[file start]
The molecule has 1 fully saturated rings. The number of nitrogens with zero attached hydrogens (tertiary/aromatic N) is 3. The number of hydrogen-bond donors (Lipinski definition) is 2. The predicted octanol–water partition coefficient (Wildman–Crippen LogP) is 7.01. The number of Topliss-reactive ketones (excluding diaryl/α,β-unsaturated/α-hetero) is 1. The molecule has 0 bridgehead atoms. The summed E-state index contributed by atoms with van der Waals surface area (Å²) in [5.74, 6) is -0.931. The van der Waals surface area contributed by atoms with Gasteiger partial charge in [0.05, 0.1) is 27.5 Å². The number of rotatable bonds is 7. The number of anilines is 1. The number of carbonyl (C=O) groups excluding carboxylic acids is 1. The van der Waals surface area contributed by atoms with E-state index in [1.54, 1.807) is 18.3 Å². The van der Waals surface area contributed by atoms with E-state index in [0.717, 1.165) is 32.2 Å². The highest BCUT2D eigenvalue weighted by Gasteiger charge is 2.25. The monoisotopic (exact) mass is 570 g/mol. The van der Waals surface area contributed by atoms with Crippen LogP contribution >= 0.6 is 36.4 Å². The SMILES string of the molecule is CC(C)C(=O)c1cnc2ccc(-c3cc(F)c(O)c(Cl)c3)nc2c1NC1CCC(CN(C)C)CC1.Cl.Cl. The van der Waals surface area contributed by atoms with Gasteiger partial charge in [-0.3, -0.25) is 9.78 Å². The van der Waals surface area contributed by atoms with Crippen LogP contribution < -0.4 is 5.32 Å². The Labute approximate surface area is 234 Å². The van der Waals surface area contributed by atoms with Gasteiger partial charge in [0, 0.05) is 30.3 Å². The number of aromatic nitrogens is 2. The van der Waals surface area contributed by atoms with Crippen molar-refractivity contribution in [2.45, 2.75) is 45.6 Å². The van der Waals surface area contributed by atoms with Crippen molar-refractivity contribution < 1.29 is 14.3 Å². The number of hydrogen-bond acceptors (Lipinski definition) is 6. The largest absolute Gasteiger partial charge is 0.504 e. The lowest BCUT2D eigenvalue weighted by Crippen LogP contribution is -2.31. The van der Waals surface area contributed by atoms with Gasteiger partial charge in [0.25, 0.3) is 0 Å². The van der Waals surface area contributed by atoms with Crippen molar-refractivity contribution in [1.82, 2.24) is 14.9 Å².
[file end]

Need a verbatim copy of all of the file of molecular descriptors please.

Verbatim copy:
The molecule has 1 fully saturated rings. The number of nitrogens with zero attached hydrogens (tertiary/aromatic N) is 3. The number of hydrogen-bond donors (Lipinski definition) is 2. The predicted octanol–water partition coefficient (Wildman–Crippen LogP) is 7.01. The number of Topliss-reactive ketones (excluding diaryl/α,β-unsaturated/α-hetero) is 1. The molecule has 0 bridgehead atoms. The summed E-state index contributed by atoms with van der Waals surface area (Å²) in [5.74, 6) is -0.931. The van der Waals surface area contributed by atoms with Gasteiger partial charge in [0.05, 0.1) is 27.5 Å². The number of rotatable bonds is 7. The number of anilines is 1. The number of carbonyl (C=O) groups excluding carboxylic acids is 1. The van der Waals surface area contributed by atoms with E-state index in [1.54, 1.807) is 18.3 Å². The van der Waals surface area contributed by atoms with E-state index in [0.717, 1.165) is 32.2 Å². The highest BCUT2D eigenvalue weighted by Gasteiger charge is 2.25. The monoisotopic (exact) mass is 570 g/mol. The van der Waals surface area contributed by atoms with Crippen LogP contribution >= 0.6 is 36.4 Å². The SMILES string of the molecule is CC(C)C(=O)c1cnc2ccc(-c3cc(F)c(O)c(Cl)c3)nc2c1NC1CCC(CN(C)C)CC1.Cl.Cl. The van der Waals surface area contributed by atoms with Gasteiger partial charge in [-0.3, -0.25) is 9.78 Å². The van der Waals surface area contributed by atoms with Crippen LogP contribution < -0.4 is 5.32 Å². The Labute approximate surface area is 234 Å². The van der Waals surface area contributed by atoms with Gasteiger partial charge in [0, 0.05) is 30.3 Å². The number of aromatic nitrogens is 2. The van der Waals surface area contributed by atoms with Crippen molar-refractivity contribution in [2.45, 2.75) is 45.6 Å². The van der Waals surface area contributed by atoms with Crippen molar-refractivity contribution < 1.29 is 14.3 Å². The number of hydrogen-bond acceptors (Lipinski definition) is 6. The largest absolute Gasteiger partial charge is 0.504 e. The lowest BCUT2D eigenvalue weighted by Crippen LogP contribution is -2.31. The van der Waals surface area contributed by atoms with Gasteiger partial charge in [0.25, 0.3) is 0 Å². The van der Waals surface area contributed by atoms with Crippen molar-refractivity contribution in [1.82, 2.24) is 14.9 Å².